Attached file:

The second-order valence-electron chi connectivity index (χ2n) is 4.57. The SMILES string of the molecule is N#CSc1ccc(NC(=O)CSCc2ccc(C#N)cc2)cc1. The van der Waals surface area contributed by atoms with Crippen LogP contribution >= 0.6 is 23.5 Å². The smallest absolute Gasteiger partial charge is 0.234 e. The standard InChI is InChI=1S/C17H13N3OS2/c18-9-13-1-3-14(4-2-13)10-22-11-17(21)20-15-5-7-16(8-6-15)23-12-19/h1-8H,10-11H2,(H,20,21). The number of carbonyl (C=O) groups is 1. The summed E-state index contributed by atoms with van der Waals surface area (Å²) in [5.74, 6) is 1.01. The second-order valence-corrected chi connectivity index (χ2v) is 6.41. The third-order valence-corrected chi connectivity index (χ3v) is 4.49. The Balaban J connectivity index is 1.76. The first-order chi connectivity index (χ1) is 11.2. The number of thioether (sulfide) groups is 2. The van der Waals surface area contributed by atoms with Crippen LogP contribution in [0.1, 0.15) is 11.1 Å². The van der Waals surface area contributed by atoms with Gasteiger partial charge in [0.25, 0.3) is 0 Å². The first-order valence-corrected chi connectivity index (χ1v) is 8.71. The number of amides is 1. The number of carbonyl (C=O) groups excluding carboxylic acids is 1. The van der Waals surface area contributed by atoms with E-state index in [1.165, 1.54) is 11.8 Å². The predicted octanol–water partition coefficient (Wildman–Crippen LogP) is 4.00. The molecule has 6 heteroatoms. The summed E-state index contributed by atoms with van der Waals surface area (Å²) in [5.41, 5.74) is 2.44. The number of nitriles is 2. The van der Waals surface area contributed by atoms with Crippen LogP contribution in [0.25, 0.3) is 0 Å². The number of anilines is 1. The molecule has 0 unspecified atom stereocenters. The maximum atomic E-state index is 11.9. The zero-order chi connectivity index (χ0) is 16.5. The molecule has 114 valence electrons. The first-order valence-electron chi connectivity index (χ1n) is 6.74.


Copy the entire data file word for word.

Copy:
The second-order valence-electron chi connectivity index (χ2n) is 4.57. The SMILES string of the molecule is N#CSc1ccc(NC(=O)CSCc2ccc(C#N)cc2)cc1. The van der Waals surface area contributed by atoms with Crippen LogP contribution >= 0.6 is 23.5 Å². The smallest absolute Gasteiger partial charge is 0.234 e. The standard InChI is InChI=1S/C17H13N3OS2/c18-9-13-1-3-14(4-2-13)10-22-11-17(21)20-15-5-7-16(8-6-15)23-12-19/h1-8H,10-11H2,(H,20,21). The number of carbonyl (C=O) groups is 1. The summed E-state index contributed by atoms with van der Waals surface area (Å²) in [5.74, 6) is 1.01. The second-order valence-corrected chi connectivity index (χ2v) is 6.41. The third-order valence-corrected chi connectivity index (χ3v) is 4.49. The Balaban J connectivity index is 1.76. The first-order chi connectivity index (χ1) is 11.2. The number of thioether (sulfide) groups is 2. The van der Waals surface area contributed by atoms with Crippen LogP contribution in [0.1, 0.15) is 11.1 Å². The van der Waals surface area contributed by atoms with Gasteiger partial charge in [0.25, 0.3) is 0 Å². The first-order valence-corrected chi connectivity index (χ1v) is 8.71. The number of amides is 1. The number of carbonyl (C=O) groups excluding carboxylic acids is 1. The van der Waals surface area contributed by atoms with E-state index in [1.165, 1.54) is 11.8 Å². The predicted octanol–water partition coefficient (Wildman–Crippen LogP) is 4.00. The molecule has 6 heteroatoms. The summed E-state index contributed by atoms with van der Waals surface area (Å²) in [5.41, 5.74) is 2.44. The number of nitriles is 2. The van der Waals surface area contributed by atoms with Crippen LogP contribution in [0.25, 0.3) is 0 Å². The number of anilines is 1. The molecule has 0 unspecified atom stereocenters. The maximum atomic E-state index is 11.9. The zero-order chi connectivity index (χ0) is 16.5. The molecule has 114 valence electrons. The first-order valence-electron chi connectivity index (χ1n) is 6.74.